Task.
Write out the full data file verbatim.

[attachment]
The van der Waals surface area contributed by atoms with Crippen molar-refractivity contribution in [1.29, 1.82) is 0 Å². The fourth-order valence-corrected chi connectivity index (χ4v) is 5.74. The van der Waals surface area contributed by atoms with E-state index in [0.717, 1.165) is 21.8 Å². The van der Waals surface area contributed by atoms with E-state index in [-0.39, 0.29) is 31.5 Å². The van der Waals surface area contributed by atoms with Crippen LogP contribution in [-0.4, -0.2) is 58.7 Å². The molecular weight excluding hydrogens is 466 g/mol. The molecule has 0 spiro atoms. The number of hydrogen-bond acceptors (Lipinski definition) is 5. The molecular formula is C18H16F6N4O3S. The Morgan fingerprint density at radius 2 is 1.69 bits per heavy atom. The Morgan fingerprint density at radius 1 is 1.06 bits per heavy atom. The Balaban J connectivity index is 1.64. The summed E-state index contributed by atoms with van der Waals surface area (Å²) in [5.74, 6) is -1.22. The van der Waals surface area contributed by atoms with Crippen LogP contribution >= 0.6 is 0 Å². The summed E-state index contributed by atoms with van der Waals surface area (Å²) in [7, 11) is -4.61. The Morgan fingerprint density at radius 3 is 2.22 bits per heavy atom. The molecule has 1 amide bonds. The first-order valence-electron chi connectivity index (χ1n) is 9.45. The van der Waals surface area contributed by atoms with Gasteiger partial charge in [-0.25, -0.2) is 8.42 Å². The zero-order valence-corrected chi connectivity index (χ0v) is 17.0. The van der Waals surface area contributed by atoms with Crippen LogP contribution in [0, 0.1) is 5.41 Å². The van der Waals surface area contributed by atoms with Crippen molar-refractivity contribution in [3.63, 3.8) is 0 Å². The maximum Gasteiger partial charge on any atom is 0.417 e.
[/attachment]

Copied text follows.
The van der Waals surface area contributed by atoms with Crippen molar-refractivity contribution in [1.29, 1.82) is 0 Å². The fourth-order valence-corrected chi connectivity index (χ4v) is 5.74. The van der Waals surface area contributed by atoms with E-state index in [0.717, 1.165) is 21.8 Å². The van der Waals surface area contributed by atoms with E-state index in [-0.39, 0.29) is 31.5 Å². The van der Waals surface area contributed by atoms with Crippen LogP contribution in [-0.4, -0.2) is 58.7 Å². The molecular weight excluding hydrogens is 466 g/mol. The molecule has 0 spiro atoms. The number of hydrogen-bond acceptors (Lipinski definition) is 5. The molecular formula is C18H16F6N4O3S. The Morgan fingerprint density at radius 2 is 1.69 bits per heavy atom. The Morgan fingerprint density at radius 1 is 1.06 bits per heavy atom. The Balaban J connectivity index is 1.64. The summed E-state index contributed by atoms with van der Waals surface area (Å²) in [5.74, 6) is -1.22. The van der Waals surface area contributed by atoms with Crippen LogP contribution >= 0.6 is 0 Å². The summed E-state index contributed by atoms with van der Waals surface area (Å²) in [7, 11) is -4.61. The Morgan fingerprint density at radius 3 is 2.22 bits per heavy atom. The molecule has 1 amide bonds. The first-order valence-electron chi connectivity index (χ1n) is 9.45. The van der Waals surface area contributed by atoms with Gasteiger partial charge in [-0.25, -0.2) is 8.42 Å². The zero-order valence-corrected chi connectivity index (χ0v) is 17.0. The van der Waals surface area contributed by atoms with Crippen LogP contribution in [0, 0.1) is 5.41 Å². The van der Waals surface area contributed by atoms with Crippen molar-refractivity contribution in [3.63, 3.8) is 0 Å². The maximum Gasteiger partial charge on any atom is 0.417 e.